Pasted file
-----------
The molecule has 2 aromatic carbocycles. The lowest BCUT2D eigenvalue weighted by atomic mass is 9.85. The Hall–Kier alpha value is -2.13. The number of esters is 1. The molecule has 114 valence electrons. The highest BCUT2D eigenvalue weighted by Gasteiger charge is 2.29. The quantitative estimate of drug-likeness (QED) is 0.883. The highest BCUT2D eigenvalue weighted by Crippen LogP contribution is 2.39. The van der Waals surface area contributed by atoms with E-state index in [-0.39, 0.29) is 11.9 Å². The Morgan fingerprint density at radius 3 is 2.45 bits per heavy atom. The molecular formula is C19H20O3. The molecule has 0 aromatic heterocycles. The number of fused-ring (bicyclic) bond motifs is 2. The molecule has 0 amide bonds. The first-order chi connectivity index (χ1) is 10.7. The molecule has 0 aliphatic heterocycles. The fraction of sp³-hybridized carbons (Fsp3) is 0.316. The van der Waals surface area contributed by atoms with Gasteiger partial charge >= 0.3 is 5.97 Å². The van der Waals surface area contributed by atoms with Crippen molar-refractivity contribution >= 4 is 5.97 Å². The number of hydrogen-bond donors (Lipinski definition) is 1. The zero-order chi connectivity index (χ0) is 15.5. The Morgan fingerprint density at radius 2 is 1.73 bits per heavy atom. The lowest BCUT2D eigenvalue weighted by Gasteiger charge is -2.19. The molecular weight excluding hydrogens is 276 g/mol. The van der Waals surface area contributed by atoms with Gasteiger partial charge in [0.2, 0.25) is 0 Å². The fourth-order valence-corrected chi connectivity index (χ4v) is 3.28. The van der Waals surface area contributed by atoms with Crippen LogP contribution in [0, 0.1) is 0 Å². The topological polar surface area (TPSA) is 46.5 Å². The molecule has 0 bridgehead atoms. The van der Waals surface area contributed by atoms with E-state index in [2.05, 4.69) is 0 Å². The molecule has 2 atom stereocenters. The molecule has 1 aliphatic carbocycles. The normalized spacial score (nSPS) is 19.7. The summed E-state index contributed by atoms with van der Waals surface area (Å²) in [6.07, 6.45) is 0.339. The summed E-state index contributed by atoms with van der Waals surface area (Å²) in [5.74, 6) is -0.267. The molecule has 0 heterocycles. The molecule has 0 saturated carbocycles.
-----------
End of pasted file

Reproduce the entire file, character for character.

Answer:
The molecule has 2 aromatic carbocycles. The lowest BCUT2D eigenvalue weighted by atomic mass is 9.85. The Hall–Kier alpha value is -2.13. The number of esters is 1. The molecule has 114 valence electrons. The highest BCUT2D eigenvalue weighted by Gasteiger charge is 2.29. The quantitative estimate of drug-likeness (QED) is 0.883. The highest BCUT2D eigenvalue weighted by Crippen LogP contribution is 2.39. The van der Waals surface area contributed by atoms with E-state index in [-0.39, 0.29) is 11.9 Å². The Morgan fingerprint density at radius 3 is 2.45 bits per heavy atom. The molecular formula is C19H20O3. The molecule has 0 aromatic heterocycles. The number of fused-ring (bicyclic) bond motifs is 2. The molecule has 0 amide bonds. The first-order chi connectivity index (χ1) is 10.7. The molecule has 0 aliphatic heterocycles. The fraction of sp³-hybridized carbons (Fsp3) is 0.316. The van der Waals surface area contributed by atoms with Gasteiger partial charge >= 0.3 is 5.97 Å². The van der Waals surface area contributed by atoms with Crippen molar-refractivity contribution >= 4 is 5.97 Å². The number of hydrogen-bond donors (Lipinski definition) is 1. The zero-order chi connectivity index (χ0) is 15.5. The Morgan fingerprint density at radius 2 is 1.73 bits per heavy atom. The lowest BCUT2D eigenvalue weighted by Gasteiger charge is -2.19. The molecular weight excluding hydrogens is 276 g/mol. The van der Waals surface area contributed by atoms with Gasteiger partial charge in [0.2, 0.25) is 0 Å². The fourth-order valence-corrected chi connectivity index (χ4v) is 3.28. The van der Waals surface area contributed by atoms with Crippen LogP contribution in [0, 0.1) is 0 Å². The topological polar surface area (TPSA) is 46.5 Å². The molecule has 0 bridgehead atoms. The van der Waals surface area contributed by atoms with E-state index in [2.05, 4.69) is 0 Å². The molecule has 2 atom stereocenters. The molecule has 1 aliphatic carbocycles. The normalized spacial score (nSPS) is 19.7. The summed E-state index contributed by atoms with van der Waals surface area (Å²) in [6.07, 6.45) is 0.339. The summed E-state index contributed by atoms with van der Waals surface area (Å²) in [5.74, 6) is -0.267. The molecule has 0 heterocycles. The molecule has 0 saturated carbocycles.